Isolation of drug resistant Salmonella enterica serovar enteritidis strains in gentoo penguins from Antarctica
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Anthropogenic activity in Antarctica constitutes a continuous risk for the introduction of infectious diseases into indigenous wildlife populations. Penguin colonies living close to human settlements or inhabiting in areas considered for tourism could be facing a greater threat of infection. Fecal samples from Pygoscelis penguins (Pygoscelis spp.) were collected from different sites within Antarctic Peninsula and South Shetlands Islands in order to assess the presence of Salmonella enterica. Bacterial identification and characterization was performed applying biochemical and molecular techniques. Isolates were tested for antimicrobial resistance by the disk diffusion method, and PCR analyses were used for detection of resistance and virulence-associated genes. Four samples (1.74%) from P. papua were found to be positive to S. enterica serovar Enteritidis strains. All of them showed phenotypic antimicrobial resistance to at least three antimicrobials, and shared a similar gene profile through PCR. Results in this study urgently call for improvements in sanitary standards for waste disposal and sewage treatment in Antarctica. To our knowledge, this is the first study to report antimicrobial resistance in S. enterica isolated from Antarctic wild species.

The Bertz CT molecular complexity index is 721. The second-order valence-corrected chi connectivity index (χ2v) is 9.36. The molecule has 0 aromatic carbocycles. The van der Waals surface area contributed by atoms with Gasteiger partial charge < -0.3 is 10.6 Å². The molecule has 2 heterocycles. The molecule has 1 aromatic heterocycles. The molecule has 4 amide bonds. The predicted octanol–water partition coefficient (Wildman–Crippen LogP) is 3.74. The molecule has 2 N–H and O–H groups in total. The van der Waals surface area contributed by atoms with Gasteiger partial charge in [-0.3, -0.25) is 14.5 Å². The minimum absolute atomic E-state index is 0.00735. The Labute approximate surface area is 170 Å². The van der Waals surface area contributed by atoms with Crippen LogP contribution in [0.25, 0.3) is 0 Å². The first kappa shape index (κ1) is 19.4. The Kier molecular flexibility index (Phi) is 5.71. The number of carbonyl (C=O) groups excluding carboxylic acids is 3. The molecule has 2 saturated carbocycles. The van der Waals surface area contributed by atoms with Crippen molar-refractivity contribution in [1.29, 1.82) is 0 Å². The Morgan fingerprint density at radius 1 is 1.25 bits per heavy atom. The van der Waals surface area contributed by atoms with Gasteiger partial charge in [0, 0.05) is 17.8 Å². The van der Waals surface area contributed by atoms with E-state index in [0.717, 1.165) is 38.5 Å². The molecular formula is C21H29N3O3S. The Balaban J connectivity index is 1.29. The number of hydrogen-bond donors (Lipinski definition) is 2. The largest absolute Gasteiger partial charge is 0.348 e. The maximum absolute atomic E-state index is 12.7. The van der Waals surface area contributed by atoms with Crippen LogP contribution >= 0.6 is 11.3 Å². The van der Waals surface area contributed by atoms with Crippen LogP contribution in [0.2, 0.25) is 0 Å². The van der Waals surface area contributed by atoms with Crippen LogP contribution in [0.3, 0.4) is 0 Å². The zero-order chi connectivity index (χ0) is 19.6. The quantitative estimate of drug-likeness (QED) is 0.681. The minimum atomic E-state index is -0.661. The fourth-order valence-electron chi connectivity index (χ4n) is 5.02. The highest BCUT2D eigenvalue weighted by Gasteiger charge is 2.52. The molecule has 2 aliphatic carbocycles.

Artículo de publicación ISI
Cita del ítemPolar Biol (2017) 40:2531–2536
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